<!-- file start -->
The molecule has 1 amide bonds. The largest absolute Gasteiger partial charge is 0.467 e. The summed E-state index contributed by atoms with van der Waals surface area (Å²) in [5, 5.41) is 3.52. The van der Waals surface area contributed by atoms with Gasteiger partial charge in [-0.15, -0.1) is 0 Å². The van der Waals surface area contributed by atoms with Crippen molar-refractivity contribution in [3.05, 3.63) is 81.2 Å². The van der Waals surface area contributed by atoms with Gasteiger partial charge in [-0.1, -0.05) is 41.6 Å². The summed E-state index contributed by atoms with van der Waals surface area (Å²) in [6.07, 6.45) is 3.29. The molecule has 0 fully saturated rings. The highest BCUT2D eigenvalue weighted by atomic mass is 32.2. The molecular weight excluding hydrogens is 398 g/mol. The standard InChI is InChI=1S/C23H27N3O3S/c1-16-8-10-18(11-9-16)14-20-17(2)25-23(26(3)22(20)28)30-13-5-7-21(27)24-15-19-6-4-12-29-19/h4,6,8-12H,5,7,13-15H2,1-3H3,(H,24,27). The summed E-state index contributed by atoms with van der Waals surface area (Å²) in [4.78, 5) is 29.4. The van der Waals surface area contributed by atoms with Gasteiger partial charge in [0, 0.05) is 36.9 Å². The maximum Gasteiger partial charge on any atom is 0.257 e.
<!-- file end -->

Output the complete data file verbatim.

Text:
The molecule has 1 amide bonds. The largest absolute Gasteiger partial charge is 0.467 e. The summed E-state index contributed by atoms with van der Waals surface area (Å²) in [5, 5.41) is 3.52. The van der Waals surface area contributed by atoms with Gasteiger partial charge in [-0.15, -0.1) is 0 Å². The van der Waals surface area contributed by atoms with Crippen molar-refractivity contribution in [3.05, 3.63) is 81.2 Å². The van der Waals surface area contributed by atoms with Gasteiger partial charge in [-0.1, -0.05) is 41.6 Å². The summed E-state index contributed by atoms with van der Waals surface area (Å²) in [6.07, 6.45) is 3.29. The molecule has 0 fully saturated rings. The highest BCUT2D eigenvalue weighted by atomic mass is 32.2. The molecular weight excluding hydrogens is 398 g/mol. The standard InChI is InChI=1S/C23H27N3O3S/c1-16-8-10-18(11-9-16)14-20-17(2)25-23(26(3)22(20)28)30-13-5-7-21(27)24-15-19-6-4-12-29-19/h4,6,8-12H,5,7,13-15H2,1-3H3,(H,24,27). The summed E-state index contributed by atoms with van der Waals surface area (Å²) in [4.78, 5) is 29.4. The van der Waals surface area contributed by atoms with Gasteiger partial charge in [0, 0.05) is 36.9 Å². The maximum Gasteiger partial charge on any atom is 0.257 e.